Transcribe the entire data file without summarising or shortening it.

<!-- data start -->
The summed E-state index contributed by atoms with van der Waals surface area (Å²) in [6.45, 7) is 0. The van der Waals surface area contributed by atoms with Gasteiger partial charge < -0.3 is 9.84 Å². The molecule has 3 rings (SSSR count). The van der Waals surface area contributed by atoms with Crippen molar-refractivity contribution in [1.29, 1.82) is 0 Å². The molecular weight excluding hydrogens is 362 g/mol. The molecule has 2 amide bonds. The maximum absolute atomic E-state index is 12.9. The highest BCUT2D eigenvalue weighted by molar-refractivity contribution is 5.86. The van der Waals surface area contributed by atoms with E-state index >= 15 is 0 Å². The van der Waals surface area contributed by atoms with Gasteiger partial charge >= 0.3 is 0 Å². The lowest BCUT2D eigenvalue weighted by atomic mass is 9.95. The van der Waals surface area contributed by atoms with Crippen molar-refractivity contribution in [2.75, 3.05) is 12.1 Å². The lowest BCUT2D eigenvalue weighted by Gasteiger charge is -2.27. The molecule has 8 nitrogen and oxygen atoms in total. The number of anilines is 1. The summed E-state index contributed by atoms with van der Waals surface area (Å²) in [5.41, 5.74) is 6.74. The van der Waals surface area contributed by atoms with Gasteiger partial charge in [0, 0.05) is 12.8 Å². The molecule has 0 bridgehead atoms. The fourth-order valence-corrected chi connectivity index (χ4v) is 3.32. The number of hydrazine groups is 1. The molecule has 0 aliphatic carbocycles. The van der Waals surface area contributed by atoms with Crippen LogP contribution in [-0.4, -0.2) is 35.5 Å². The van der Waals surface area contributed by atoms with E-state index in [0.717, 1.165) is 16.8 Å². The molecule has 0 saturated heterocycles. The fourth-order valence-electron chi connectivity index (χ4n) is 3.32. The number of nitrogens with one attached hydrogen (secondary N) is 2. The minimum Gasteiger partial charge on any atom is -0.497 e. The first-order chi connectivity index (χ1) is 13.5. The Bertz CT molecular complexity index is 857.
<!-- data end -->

The summed E-state index contributed by atoms with van der Waals surface area (Å²) in [6.45, 7) is 0. The van der Waals surface area contributed by atoms with Gasteiger partial charge < -0.3 is 9.84 Å². The molecule has 3 rings (SSSR count). The van der Waals surface area contributed by atoms with Crippen molar-refractivity contribution in [1.29, 1.82) is 0 Å². The molecular weight excluding hydrogens is 362 g/mol. The molecule has 2 amide bonds. The maximum absolute atomic E-state index is 12.9. The highest BCUT2D eigenvalue weighted by molar-refractivity contribution is 5.86. The van der Waals surface area contributed by atoms with E-state index >= 15 is 0 Å². The van der Waals surface area contributed by atoms with Gasteiger partial charge >= 0.3 is 0 Å². The lowest BCUT2D eigenvalue weighted by atomic mass is 9.95. The van der Waals surface area contributed by atoms with Crippen molar-refractivity contribution in [2.75, 3.05) is 12.1 Å². The lowest BCUT2D eigenvalue weighted by Gasteiger charge is -2.27. The molecule has 8 nitrogen and oxygen atoms in total. The number of anilines is 1. The summed E-state index contributed by atoms with van der Waals surface area (Å²) in [5.41, 5.74) is 6.74. The van der Waals surface area contributed by atoms with Gasteiger partial charge in [0, 0.05) is 12.8 Å². The molecule has 0 bridgehead atoms. The fourth-order valence-corrected chi connectivity index (χ4v) is 3.32. The number of hydrazine groups is 1. The molecule has 0 aliphatic carbocycles. The van der Waals surface area contributed by atoms with Crippen LogP contribution in [-0.4, -0.2) is 35.5 Å². The van der Waals surface area contributed by atoms with E-state index in [0.717, 1.165) is 16.8 Å². The molecule has 0 saturated heterocycles. The fourth-order valence-electron chi connectivity index (χ4n) is 3.32. The number of nitrogens with one attached hydrogen (secondary N) is 2. The minimum Gasteiger partial charge on any atom is -0.497 e. The first-order chi connectivity index (χ1) is 13.5. The Bertz CT molecular complexity index is 857.